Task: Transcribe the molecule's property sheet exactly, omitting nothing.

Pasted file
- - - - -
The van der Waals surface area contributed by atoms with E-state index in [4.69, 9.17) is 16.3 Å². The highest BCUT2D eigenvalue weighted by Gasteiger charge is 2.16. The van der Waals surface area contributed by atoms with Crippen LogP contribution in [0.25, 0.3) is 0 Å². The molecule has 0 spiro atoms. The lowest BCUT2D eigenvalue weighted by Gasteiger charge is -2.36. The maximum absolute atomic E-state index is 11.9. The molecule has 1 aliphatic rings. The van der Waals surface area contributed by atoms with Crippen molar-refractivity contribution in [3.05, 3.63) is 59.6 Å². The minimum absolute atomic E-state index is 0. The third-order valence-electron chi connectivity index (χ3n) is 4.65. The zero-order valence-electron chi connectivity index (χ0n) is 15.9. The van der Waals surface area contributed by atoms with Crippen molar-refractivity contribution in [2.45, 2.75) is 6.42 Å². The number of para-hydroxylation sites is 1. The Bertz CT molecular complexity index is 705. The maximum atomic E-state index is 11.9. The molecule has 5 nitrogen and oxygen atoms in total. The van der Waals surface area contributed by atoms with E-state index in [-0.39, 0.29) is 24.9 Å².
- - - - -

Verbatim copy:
The van der Waals surface area contributed by atoms with E-state index in [4.69, 9.17) is 16.3 Å². The highest BCUT2D eigenvalue weighted by Gasteiger charge is 2.16. The van der Waals surface area contributed by atoms with Crippen LogP contribution in [0.25, 0.3) is 0 Å². The molecule has 0 spiro atoms. The lowest BCUT2D eigenvalue weighted by Gasteiger charge is -2.36. The maximum absolute atomic E-state index is 11.9. The molecule has 1 aliphatic rings. The van der Waals surface area contributed by atoms with Crippen molar-refractivity contribution in [3.05, 3.63) is 59.6 Å². The minimum absolute atomic E-state index is 0. The third-order valence-electron chi connectivity index (χ3n) is 4.65. The zero-order valence-electron chi connectivity index (χ0n) is 15.9. The van der Waals surface area contributed by atoms with Crippen molar-refractivity contribution in [2.45, 2.75) is 6.42 Å². The number of para-hydroxylation sites is 1. The Bertz CT molecular complexity index is 705. The maximum atomic E-state index is 11.9. The molecule has 5 nitrogen and oxygen atoms in total. The van der Waals surface area contributed by atoms with E-state index in [-0.39, 0.29) is 24.9 Å².